Published on : Saturday, December 7, 2019
Sengstschmid said this at the 2nd General Assembly of the Azerbaijan Hotel Association organized in Baku on December 4th, local media reports.
The event is all set to present the yearly reports of the Azerbaijan Hotel Association and plans for the national classification system for hotels (stars), information on the strategy for 2020, etc.
Sengstschmid highlighted that the application of tax benefits may encourage the additional development of the country’s tourism businesses.
Sengstschmid also observed that positive changes are hoped to start pouring in from 2020 after the adoption of Law on Tourism. He informed that the consequences of surveys in Shaki and Lankaran regions show that the respondents were not at all quite happy with the airfares, the local travel market (tours) and the quality of the transport system.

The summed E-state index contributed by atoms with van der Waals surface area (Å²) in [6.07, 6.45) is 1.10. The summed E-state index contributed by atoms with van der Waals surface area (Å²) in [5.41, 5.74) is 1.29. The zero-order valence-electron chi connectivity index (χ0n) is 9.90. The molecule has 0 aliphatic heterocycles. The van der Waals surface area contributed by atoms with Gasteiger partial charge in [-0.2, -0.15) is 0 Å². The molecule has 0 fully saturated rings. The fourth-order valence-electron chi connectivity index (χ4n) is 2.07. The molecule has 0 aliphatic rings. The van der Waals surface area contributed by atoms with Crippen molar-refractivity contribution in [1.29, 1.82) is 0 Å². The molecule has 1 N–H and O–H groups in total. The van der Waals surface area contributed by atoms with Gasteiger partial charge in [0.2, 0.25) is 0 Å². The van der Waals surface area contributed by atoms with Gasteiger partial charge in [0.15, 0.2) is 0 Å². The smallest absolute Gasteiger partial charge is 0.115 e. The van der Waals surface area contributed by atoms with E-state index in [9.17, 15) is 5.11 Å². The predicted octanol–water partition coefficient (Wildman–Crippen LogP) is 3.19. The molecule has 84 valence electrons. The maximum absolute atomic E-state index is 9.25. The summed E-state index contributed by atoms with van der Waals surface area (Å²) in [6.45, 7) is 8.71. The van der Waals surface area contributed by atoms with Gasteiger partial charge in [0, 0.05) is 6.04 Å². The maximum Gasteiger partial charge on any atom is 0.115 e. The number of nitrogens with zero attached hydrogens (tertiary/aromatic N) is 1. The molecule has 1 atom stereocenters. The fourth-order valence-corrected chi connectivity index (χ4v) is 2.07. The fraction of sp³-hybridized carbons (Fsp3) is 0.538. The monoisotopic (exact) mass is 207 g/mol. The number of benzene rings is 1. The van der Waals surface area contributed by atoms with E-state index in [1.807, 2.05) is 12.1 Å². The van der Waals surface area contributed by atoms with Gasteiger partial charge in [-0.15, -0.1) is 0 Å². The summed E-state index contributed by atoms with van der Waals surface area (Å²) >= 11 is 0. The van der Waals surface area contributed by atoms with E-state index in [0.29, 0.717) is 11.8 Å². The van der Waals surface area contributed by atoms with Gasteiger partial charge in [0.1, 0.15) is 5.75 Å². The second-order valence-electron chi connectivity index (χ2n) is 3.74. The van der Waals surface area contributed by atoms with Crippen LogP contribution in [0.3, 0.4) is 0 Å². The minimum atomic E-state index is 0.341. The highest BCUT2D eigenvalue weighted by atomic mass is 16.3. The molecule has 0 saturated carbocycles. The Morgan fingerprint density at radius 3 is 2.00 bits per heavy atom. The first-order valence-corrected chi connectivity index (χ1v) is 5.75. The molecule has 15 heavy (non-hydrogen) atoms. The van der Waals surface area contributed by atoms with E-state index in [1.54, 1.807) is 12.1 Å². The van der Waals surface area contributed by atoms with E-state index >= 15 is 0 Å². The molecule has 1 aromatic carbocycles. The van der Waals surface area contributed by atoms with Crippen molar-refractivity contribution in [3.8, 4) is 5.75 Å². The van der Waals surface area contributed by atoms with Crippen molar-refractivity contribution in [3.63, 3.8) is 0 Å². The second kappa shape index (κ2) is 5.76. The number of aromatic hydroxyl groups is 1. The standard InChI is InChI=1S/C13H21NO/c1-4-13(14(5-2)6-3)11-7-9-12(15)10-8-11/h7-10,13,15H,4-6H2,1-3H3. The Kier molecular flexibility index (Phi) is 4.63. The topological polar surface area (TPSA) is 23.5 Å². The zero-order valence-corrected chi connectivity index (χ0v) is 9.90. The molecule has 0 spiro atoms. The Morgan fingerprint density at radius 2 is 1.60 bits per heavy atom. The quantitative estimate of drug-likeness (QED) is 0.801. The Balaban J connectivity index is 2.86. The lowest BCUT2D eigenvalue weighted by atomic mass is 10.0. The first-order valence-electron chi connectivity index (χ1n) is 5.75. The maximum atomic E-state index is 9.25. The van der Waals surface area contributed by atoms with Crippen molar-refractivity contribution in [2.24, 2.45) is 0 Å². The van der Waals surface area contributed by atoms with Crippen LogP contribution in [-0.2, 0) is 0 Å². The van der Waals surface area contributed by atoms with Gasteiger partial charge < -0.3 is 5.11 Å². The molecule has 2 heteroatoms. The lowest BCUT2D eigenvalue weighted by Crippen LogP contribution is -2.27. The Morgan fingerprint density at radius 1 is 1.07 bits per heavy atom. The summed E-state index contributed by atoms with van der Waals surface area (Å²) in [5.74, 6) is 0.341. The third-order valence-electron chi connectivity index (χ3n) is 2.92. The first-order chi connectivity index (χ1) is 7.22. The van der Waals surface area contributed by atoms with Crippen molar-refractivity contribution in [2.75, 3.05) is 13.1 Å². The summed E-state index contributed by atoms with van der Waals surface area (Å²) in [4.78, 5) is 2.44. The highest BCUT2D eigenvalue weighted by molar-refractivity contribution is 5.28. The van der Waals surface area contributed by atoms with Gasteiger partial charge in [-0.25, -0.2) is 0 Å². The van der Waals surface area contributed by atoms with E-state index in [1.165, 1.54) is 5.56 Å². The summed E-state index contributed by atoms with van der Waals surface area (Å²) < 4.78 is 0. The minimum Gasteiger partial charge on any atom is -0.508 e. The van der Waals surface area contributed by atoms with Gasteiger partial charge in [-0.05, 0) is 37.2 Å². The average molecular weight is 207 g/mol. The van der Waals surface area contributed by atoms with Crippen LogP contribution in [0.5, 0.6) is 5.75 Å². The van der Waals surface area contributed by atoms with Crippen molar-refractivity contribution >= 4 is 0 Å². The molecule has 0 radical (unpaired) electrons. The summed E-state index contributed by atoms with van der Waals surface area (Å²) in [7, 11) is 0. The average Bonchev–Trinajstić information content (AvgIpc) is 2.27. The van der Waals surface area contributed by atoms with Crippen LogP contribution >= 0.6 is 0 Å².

Sengstschmid further mentioned that the flow of incoming tourists from Iran to Azerbaijan has grown considerably. He also added that the number of incoming Russian and Saudi tourists is growing as well, saying that an 8 percent growth has been observed in the number of Russian tourists in the tourism market of Azerbaijan.
“The number of incoming Georgian and Turkmen tourists is growing as well,” Sengstschmid concluded.
Also, Sengstschmid pinpointed the rising number of Chinese tourists, saying that some effort needs to be done to make sure that the flow of Chinese tourists to Azerbaijan.
From China to Azerbaijan, he highlighted that new flights will be opened in 2020, which will help expand the country’s tourism potential.
“The conclusion of new contracts is also envisaged. As a result, Azerbaijan will be able to show itself to tourists as a sustainable tourist destination,” Sengstschmid added.
He went on to say that in 2020, the execution of infrastructure projects is designed in Khinalig and other major touristic sites. He noted that in future, the construction of the Mud Volcanoes Guest Center will start.
“For example, in Sheki, where tourists often encounter difficulties in finding right direction, signs and information boards will help develop a network of local routes,” Sengstschmid said.